I know that this is exhausting to think about, so soon after the last time we had to think about it. But it’s not something we can look away from.
Today, the United States government– our government, the government that we elect which is supposed to carry out our wishes– is executing another disabled person, the second in 48 hours.
We live in a representative democracy. What the people in this government do, they do for us and with our permission– or, at least, that’s how it’s supposed to work. In a very real way, we, the American people, are executing the second disabled person in 48 hours. We’re going to kill him.
Lisa Montgomery committed a horrendous murder while she was severely ill with complex post-traumatic stress disorder, bipolar disorder, dissociative disorder, fetal alcohol syndrome and a traumatic brain injury. And while she was being executed, her lawyers report that she was so dissociated she didn’t really know what was happening. Yet the allegedly pro-life Supreme Court of the United States, who have punted away every abortion-related case that’s come their way, stayed up until one in the morning to overturn her stay of execution. The officials at Terre Haute prison did not allow her to have her spiritual advisor present to sing “Jesus Loves Me” to her as she wished; she died alone.
Anyone involved could have chosen to act differently. The Supreme Court could have declined to hear the case and let the lower court’s ruling stand. The people who worked at Terre Haute could have gone on strike. But they didn’t. They did their jobs. We, the American people, all worked together to kill a disabled person. That happened at 1:30 in the morning on Wednesday. And now, we’re doing it again.
Corey Johnson, a drug dealer from Richmond, Virginia, was scheduled to die for his role in a series of gang shootings. The execution was supposed to take place in the same death chamber they used for Lisa Montgomery about an hour ago as I write this, but there’s a bit of a delay. His lawyers are scrambling for a stay because Johnson has lung damage from Covid-19. They argue that a suffocating lethal injection would be excruciatingly painful under that circumstance. This is being appealed to the Supreme Court as we speak. There’s no reason to think the appeal will go better than the ones they handled on Tuesday and early Wednesday.
Johnson, like Montgomery, was raised in an abusive home. His mother, like Montgomery’s, was an addict. She physically abused him repeatedly, right up until she abandoned him when he was only thirteen; then he was shuffled between foster homes and institutions until he aged out of the system. His IQ was tested several times as a child and adult and he was found to be intellectually disabled, in the 69-74 range. But these tests weren’t discovered until after he was sentenced to death. Another test administered by a psychologist who was not an expert in intellectual disability gave him a slightly higher IQ score as an adult, above the threshold required for a diagnosis. He still reads and writes at a second grade level. His former school teacher said he suffered from hyperactivity and anxiety, and had to be escorted to and from the bathroom at the age of sixteen.
Yes, what he did was heinous. No one including Johnson denies this. He has expressed remorse for the slayings. But he’s not going to kill anyone ever again, whether he lives or dies. The United States government, on the other hand, is ready to kill a person so disabled he couldn’t find his way back from the bathroom at sixteen and call it justice.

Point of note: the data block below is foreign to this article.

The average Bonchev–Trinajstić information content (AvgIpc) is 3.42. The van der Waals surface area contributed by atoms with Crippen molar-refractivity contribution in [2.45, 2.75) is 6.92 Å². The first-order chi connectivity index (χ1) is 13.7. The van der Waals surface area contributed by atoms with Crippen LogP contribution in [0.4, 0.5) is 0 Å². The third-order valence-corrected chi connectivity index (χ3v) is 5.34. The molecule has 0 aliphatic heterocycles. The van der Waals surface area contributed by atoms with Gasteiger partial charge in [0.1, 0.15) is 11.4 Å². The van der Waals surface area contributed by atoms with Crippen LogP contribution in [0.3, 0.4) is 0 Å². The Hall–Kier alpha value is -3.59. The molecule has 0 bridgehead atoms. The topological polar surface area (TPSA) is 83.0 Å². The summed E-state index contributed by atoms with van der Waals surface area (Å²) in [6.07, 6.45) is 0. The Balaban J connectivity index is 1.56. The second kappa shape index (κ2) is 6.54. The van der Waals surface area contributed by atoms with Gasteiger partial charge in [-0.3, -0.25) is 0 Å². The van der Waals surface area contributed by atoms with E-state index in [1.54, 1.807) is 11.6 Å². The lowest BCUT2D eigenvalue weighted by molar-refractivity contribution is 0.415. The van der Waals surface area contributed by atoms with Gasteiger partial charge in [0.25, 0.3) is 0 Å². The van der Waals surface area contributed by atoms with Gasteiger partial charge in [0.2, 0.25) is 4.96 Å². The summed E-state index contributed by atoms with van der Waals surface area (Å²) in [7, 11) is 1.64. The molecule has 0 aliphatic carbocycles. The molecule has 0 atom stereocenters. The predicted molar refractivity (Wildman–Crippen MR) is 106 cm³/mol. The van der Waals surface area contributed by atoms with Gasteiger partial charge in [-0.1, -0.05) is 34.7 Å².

Sister Helen Prejean has stated, “The death penalty is a poor person’s issue. In the end, it’s the poor who are selected to die in this country. You’ll never find a rich person on death row.” And she’s right. Rich people commit horrendous crimes, sometimes. Rich people murder. And when they do, they can afford lawyers who will talk their way out of a death sentence no matter what. Poor people, people like Lisa Montgomery and Corey Johnson, on the other hand, seem to be born under a death sentence. They’re traumatized and abused their whole lives; they learn violence and go out to be violent, and then the government repays their violence with one final, cold-blooded, clinical act of violence. Violence begets violence; it can never be a path to peace. This is America’s grave sin. We create a culture that grinds children into dust and produces abused, addled, confused, violent people with no way to get help even if they realize they need it, and then we sentence them to death for violence. We stay up until one in the morning fighting for the right to inject them with poison. We ignore any signs that we might be torturing them. We deny them the presence of a spiritual advisor to sing them a final lullaby.
This is our sin.
The United States is doing this in our name. You and I killed Lisa Montgomery, and we’re going to kill Corey Johnson.
If you and I don’t like that, we had better work to change it. It’s too late for Lisa and Corey.
It’s probably too late for Dustin Higgs, the last of the federal executions scheduled under President Trump. Barring another delay, he will be killed tomorrow.
But it may not be too late for the next victim.
Corey Johnson is in the Death House, in the same room where Lisa Montgomery spent her last day. Shortly, he’ll be escorted to the death chamber the way he had to be escorted to the bathroom, and he’ll die a painful death.
We can become a country where this doesn’t happen.
For now, we have chosen not to.
Image via Wikimedia Commons.
Mary Pezzulo is the author of Meditations on the Way of the Cross.
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